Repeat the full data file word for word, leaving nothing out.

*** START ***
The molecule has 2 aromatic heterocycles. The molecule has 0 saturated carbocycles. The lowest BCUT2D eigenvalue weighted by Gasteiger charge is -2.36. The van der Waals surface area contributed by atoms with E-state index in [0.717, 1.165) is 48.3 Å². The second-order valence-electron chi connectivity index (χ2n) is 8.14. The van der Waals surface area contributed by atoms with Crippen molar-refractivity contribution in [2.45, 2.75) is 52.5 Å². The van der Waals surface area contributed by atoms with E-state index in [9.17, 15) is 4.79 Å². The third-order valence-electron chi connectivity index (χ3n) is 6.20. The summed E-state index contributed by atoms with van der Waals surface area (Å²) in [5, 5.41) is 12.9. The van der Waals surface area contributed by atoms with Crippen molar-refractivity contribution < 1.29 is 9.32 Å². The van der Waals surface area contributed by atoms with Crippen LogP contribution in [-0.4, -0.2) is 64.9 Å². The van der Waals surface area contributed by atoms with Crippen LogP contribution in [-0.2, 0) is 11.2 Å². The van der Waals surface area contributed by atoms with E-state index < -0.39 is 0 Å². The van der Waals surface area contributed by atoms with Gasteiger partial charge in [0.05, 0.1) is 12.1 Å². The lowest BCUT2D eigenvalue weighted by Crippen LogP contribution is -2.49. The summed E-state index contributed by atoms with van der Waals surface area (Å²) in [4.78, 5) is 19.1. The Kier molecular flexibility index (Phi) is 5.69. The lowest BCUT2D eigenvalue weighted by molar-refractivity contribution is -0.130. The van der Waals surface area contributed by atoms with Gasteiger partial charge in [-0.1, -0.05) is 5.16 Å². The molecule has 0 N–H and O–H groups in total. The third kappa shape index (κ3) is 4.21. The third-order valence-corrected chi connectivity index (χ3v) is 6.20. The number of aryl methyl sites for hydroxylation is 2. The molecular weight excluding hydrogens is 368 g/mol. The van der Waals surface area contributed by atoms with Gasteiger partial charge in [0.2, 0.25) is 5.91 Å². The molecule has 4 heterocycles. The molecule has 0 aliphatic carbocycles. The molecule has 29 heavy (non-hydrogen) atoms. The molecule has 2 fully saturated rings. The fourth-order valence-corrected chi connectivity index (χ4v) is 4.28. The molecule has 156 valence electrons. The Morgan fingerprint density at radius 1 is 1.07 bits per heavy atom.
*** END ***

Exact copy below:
The molecule has 2 aromatic heterocycles. The molecule has 0 saturated carbocycles. The lowest BCUT2D eigenvalue weighted by Gasteiger charge is -2.36. The van der Waals surface area contributed by atoms with E-state index in [0.717, 1.165) is 48.3 Å². The second-order valence-electron chi connectivity index (χ2n) is 8.14. The van der Waals surface area contributed by atoms with Crippen molar-refractivity contribution in [2.45, 2.75) is 52.5 Å². The van der Waals surface area contributed by atoms with E-state index in [9.17, 15) is 4.79 Å². The third-order valence-electron chi connectivity index (χ3n) is 6.20. The summed E-state index contributed by atoms with van der Waals surface area (Å²) in [5, 5.41) is 12.9. The van der Waals surface area contributed by atoms with Crippen molar-refractivity contribution < 1.29 is 9.32 Å². The van der Waals surface area contributed by atoms with Crippen LogP contribution in [-0.4, -0.2) is 64.9 Å². The van der Waals surface area contributed by atoms with Crippen LogP contribution in [-0.2, 0) is 11.2 Å². The van der Waals surface area contributed by atoms with E-state index < -0.39 is 0 Å². The van der Waals surface area contributed by atoms with Gasteiger partial charge in [0.05, 0.1) is 12.1 Å². The lowest BCUT2D eigenvalue weighted by Crippen LogP contribution is -2.49. The summed E-state index contributed by atoms with van der Waals surface area (Å²) in [4.78, 5) is 19.1. The Kier molecular flexibility index (Phi) is 5.69. The lowest BCUT2D eigenvalue weighted by molar-refractivity contribution is -0.130. The van der Waals surface area contributed by atoms with Gasteiger partial charge in [-0.1, -0.05) is 5.16 Å². The molecule has 0 N–H and O–H groups in total. The third kappa shape index (κ3) is 4.21. The third-order valence-corrected chi connectivity index (χ3v) is 6.20. The number of aryl methyl sites for hydroxylation is 2. The molecular weight excluding hydrogens is 368 g/mol. The van der Waals surface area contributed by atoms with Gasteiger partial charge in [0.2, 0.25) is 5.91 Å². The molecule has 4 heterocycles. The molecule has 0 aliphatic carbocycles. The molecule has 29 heavy (non-hydrogen) atoms. The molecule has 2 fully saturated rings. The fourth-order valence-corrected chi connectivity index (χ4v) is 4.28. The molecule has 156 valence electrons. The Morgan fingerprint density at radius 1 is 1.07 bits per heavy atom.